Transformation is also related to the flow of information, to communication. Good communication makes a difference in our communities’ lives. Communication creates, sustains, and nurtures the community. Finding the right way to share the richness of our faith and the depth of our spiritual heritage is essential. In this digital era of communication, how we present ourselves to the world matters. Amid the fake news, we need to promote the truth. When so many prophets spread discouraging messages, we are called to spread the word of hope. When hatred and aggression are propagated by many, we have to speak of peace and reconciliation.

The second is about compassion. Changes in a person’s life or in a group can be introduced by instructions or violence. But the real transformation can only be achieved with kindness, or, in the word of Saint Paul today, with love. Love is patience, ready to spend time with others, does not seek one own’s interest but focuses on the good of others. Compassion does not fix its attention to the dark side of a person but tries to see and promote what is good in the person.

Arnold Janssen once wrote to a mission Superior: “A Superior has to have much patience, kindness, wisdom, and courage. Patience, to remain gentle even when insulted and troubled by others. Kindness, to think well of others in all circumstances and do your best to love your detractor and win him to your side again. Wisdom to speak out or hold your tongue according to the circumstances. Courage, to maintain and defend the moral principles.” Prudence combined with modesty can produce good results. The lack of them annoys people and blocks the roads for the future.

Such compassion needs passion. There is no compassion without passion, without being passionate. Passion is necessary because the reality of the world confronts us with situations of objection and hatred, as Jesus experienced in his hometown, as described in the Gospel today. If we are passionate about transforming the world, we are ready to face the challenges. We will persevere, be prepared to make sacrifices, not easily give up. Nelson Mandela says: “There is no passion for being found playing small–in settling for a life that is less than the one you are capable of living.” The founding generation of our congregations were passionate people, who were not playing small. Instead, they lived out their missionary dream and tried to make the best out of what God had given them.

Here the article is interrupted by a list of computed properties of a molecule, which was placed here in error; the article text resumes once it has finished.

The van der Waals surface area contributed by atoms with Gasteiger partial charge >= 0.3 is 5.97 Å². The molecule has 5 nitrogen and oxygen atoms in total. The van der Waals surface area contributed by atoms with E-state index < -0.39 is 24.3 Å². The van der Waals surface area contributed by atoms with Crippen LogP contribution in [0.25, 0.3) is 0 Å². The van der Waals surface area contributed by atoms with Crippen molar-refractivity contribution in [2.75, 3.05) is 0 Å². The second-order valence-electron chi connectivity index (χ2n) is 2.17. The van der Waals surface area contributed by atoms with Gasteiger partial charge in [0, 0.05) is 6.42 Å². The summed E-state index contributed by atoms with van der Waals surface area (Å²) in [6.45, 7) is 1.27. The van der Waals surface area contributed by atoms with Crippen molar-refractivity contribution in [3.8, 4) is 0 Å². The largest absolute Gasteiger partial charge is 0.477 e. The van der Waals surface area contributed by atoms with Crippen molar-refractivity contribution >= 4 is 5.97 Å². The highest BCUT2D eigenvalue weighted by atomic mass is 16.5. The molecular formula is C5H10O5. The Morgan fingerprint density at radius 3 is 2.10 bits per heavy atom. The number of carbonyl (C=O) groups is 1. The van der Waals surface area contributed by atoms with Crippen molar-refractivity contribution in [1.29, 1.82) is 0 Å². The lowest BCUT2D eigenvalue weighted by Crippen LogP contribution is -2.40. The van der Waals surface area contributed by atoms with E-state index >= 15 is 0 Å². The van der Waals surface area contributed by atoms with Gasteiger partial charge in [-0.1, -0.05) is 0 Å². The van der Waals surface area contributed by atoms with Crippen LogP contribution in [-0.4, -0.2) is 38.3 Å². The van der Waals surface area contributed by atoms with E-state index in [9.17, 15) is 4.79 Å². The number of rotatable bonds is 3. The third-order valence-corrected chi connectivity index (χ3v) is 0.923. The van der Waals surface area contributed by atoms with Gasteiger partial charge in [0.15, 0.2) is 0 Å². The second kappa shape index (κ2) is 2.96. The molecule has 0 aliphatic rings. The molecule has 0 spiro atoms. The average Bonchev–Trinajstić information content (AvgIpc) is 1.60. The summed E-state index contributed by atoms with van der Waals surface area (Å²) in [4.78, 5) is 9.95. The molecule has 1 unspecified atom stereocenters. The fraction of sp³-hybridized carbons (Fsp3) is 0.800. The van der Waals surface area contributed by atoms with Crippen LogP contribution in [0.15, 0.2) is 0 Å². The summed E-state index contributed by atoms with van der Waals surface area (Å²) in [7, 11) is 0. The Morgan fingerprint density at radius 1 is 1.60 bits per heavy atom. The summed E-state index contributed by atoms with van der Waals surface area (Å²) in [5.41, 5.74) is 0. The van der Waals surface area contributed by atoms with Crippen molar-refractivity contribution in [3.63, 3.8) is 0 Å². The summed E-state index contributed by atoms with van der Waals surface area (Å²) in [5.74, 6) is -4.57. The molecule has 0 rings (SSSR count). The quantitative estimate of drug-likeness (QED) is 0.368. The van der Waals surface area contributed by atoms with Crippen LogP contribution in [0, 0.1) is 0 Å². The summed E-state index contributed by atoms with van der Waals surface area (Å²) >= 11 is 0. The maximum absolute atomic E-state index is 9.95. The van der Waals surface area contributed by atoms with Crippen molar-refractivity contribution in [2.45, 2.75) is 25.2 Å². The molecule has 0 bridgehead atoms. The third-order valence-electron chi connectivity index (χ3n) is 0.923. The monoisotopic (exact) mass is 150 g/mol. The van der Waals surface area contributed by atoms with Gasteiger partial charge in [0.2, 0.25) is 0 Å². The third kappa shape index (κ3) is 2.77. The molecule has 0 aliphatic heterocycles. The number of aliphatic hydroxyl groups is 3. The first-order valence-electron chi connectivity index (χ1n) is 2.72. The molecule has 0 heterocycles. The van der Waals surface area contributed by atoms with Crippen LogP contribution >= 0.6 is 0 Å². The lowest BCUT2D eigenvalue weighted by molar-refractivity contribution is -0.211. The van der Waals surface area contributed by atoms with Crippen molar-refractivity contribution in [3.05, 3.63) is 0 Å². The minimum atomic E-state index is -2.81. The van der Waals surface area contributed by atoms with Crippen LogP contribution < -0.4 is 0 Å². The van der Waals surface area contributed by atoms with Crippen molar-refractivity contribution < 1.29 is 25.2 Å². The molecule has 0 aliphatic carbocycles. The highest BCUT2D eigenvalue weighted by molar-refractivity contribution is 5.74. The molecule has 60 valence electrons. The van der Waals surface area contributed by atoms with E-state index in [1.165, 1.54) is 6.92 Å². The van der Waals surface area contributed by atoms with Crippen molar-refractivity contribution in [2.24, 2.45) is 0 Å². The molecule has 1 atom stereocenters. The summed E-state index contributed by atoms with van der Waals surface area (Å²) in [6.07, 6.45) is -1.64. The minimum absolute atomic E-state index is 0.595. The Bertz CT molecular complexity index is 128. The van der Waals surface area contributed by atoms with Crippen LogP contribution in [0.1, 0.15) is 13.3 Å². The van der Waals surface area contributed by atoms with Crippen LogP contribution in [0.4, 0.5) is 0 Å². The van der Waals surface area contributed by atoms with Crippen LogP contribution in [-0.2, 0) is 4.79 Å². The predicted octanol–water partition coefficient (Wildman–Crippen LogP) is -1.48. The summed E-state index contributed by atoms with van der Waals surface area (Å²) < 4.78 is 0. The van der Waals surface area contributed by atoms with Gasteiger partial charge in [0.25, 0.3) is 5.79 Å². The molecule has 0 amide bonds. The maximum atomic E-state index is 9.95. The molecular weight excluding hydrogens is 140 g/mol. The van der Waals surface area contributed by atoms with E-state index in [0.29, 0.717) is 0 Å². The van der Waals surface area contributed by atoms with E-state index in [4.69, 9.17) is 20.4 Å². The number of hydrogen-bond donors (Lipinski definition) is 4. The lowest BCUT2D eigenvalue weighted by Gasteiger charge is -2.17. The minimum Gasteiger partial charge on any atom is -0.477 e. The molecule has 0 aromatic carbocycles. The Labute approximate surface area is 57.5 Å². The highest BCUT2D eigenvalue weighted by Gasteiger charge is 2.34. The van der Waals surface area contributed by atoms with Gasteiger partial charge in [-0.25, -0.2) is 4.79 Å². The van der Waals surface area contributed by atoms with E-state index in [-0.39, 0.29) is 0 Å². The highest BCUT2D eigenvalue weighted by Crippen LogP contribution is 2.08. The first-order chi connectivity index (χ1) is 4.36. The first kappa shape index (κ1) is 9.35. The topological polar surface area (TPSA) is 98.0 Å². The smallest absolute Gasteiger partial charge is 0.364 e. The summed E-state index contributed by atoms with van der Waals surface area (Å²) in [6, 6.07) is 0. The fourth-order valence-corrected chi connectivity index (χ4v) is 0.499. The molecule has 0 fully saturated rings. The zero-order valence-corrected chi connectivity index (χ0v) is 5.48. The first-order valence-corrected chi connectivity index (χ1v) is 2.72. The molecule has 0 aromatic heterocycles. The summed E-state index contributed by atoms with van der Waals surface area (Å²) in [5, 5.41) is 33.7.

The third is concerning collaboration. Only in cooperation with others we can contribute to the transformation of the world. Genuine collaboration is based on respect, trust, and humility. Respect refers to acknowledging the dignity, talents, and gifts of others. Trust means consistency in confidence put in others. Humility reminds us that nobody has everything, and nobody has nothing.

Saint Paul speaks of love that is not jealous and does not rejoice in the wrongdoings. Collaboration is often endangered by jealousy, which is frequently a virus among us, the religious. Jealousy will make us triumph over the wrongdoings and failures of others. It will turn us into people who are experts in spreading the gossip instead of promoting the truth. Jealousy causes separation instead of unity, while only the spirit of communion we can collaborate in the transformation of the world.

Dear Sisters,

We are immersed in the Life of the Trinity, transforming the world with compassion. Immersed in the Life of the Trinity, we are enabled to be formed and transformed, passionate in our mission in collaboration with others. May the Triune God continue to bless you with the intercessions of our Saints Arnold and Joseph, Blessed Maria Helena and Josepha, and all our missionaries who have dedicated their lives to transforming the world with compassion.

 

o.